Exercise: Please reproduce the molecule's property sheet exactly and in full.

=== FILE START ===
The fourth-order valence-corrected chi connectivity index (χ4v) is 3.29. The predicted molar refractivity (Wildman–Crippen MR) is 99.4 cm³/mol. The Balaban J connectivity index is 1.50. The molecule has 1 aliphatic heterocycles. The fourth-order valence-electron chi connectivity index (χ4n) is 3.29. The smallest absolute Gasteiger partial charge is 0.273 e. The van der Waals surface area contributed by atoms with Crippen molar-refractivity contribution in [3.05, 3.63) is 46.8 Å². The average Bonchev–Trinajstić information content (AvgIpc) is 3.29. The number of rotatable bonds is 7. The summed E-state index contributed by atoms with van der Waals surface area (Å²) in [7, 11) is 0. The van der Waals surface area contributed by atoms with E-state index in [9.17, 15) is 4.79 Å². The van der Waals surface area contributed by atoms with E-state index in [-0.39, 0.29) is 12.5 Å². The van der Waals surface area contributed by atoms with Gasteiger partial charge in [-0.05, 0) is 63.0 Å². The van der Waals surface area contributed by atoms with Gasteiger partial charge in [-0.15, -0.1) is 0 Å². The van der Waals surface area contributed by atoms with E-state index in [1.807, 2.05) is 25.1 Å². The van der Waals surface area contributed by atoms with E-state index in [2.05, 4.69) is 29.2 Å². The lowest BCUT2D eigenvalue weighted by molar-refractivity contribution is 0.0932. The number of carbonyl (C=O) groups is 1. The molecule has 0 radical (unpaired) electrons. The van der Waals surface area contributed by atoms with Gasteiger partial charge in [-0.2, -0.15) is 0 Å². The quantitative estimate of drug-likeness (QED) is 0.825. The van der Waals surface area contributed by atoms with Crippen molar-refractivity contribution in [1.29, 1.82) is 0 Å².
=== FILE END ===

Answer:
The fourth-order valence-corrected chi connectivity index (χ4v) is 3.29. The predicted molar refractivity (Wildman–Crippen MR) is 99.4 cm³/mol. The Balaban J connectivity index is 1.50. The molecule has 1 aliphatic heterocycles. The fourth-order valence-electron chi connectivity index (χ4n) is 3.29. The smallest absolute Gasteiger partial charge is 0.273 e. The van der Waals surface area contributed by atoms with Crippen molar-refractivity contribution in [3.05, 3.63) is 46.8 Å². The average Bonchev–Trinajstić information content (AvgIpc) is 3.29. The number of rotatable bonds is 7. The summed E-state index contributed by atoms with van der Waals surface area (Å²) in [7, 11) is 0. The van der Waals surface area contributed by atoms with E-state index in [9.17, 15) is 4.79 Å². The van der Waals surface area contributed by atoms with E-state index in [-0.39, 0.29) is 12.5 Å². The van der Waals surface area contributed by atoms with Gasteiger partial charge in [-0.05, 0) is 63.0 Å². The van der Waals surface area contributed by atoms with Gasteiger partial charge in [-0.15, -0.1) is 0 Å². The van der Waals surface area contributed by atoms with E-state index in [1.807, 2.05) is 25.1 Å². The van der Waals surface area contributed by atoms with E-state index in [2.05, 4.69) is 29.2 Å². The lowest BCUT2D eigenvalue weighted by molar-refractivity contribution is 0.0932. The number of carbonyl (C=O) groups is 1. The molecule has 0 radical (unpaired) electrons. The van der Waals surface area contributed by atoms with Gasteiger partial charge in [-0.2, -0.15) is 0 Å². The quantitative estimate of drug-likeness (QED) is 0.825. The van der Waals surface area contributed by atoms with Crippen molar-refractivity contribution in [1.29, 1.82) is 0 Å².